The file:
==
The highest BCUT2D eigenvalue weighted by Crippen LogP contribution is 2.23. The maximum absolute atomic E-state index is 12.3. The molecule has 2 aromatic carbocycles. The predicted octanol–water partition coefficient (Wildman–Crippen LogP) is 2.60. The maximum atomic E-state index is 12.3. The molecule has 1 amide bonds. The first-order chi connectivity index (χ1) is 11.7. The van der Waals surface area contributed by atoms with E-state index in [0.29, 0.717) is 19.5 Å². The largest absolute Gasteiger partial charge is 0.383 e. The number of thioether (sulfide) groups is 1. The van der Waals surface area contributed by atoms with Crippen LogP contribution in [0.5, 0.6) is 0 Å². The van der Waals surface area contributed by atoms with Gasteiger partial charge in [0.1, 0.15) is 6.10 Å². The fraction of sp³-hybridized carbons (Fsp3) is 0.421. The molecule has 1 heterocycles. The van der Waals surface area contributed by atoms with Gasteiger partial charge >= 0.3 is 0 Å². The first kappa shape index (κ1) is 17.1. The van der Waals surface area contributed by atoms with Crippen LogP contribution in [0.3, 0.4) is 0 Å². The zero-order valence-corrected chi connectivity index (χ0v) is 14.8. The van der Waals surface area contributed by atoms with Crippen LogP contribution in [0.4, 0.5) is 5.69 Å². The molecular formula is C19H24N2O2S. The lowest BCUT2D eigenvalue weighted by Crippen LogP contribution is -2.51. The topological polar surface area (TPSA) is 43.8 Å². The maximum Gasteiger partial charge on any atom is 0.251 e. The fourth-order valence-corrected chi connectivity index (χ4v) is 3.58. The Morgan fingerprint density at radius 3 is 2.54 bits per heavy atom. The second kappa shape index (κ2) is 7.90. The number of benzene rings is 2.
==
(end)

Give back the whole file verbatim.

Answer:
The highest BCUT2D eigenvalue weighted by Crippen LogP contribution is 2.23. The maximum absolute atomic E-state index is 12.3. The molecule has 2 aromatic carbocycles. The predicted octanol–water partition coefficient (Wildman–Crippen LogP) is 2.60. The maximum atomic E-state index is 12.3. The molecule has 1 amide bonds. The first-order chi connectivity index (χ1) is 11.7. The van der Waals surface area contributed by atoms with E-state index in [0.29, 0.717) is 19.5 Å². The largest absolute Gasteiger partial charge is 0.383 e. The number of thioether (sulfide) groups is 1. The van der Waals surface area contributed by atoms with Crippen LogP contribution in [0.5, 0.6) is 0 Å². The van der Waals surface area contributed by atoms with Gasteiger partial charge in [0.1, 0.15) is 6.10 Å². The fraction of sp³-hybridized carbons (Fsp3) is 0.421. The molecule has 1 heterocycles. The van der Waals surface area contributed by atoms with Gasteiger partial charge >= 0.3 is 0 Å². The first kappa shape index (κ1) is 17.1. The van der Waals surface area contributed by atoms with Crippen LogP contribution in [0.3, 0.4) is 0 Å². The zero-order valence-corrected chi connectivity index (χ0v) is 14.8. The van der Waals surface area contributed by atoms with Crippen LogP contribution in [0.4, 0.5) is 5.69 Å². The molecular formula is C19H24N2O2S. The lowest BCUT2D eigenvalue weighted by Crippen LogP contribution is -2.51. The topological polar surface area (TPSA) is 43.8 Å². The maximum Gasteiger partial charge on any atom is 0.251 e. The fourth-order valence-corrected chi connectivity index (χ4v) is 3.58. The Morgan fingerprint density at radius 3 is 2.54 bits per heavy atom. The second kappa shape index (κ2) is 7.90. The number of benzene rings is 2.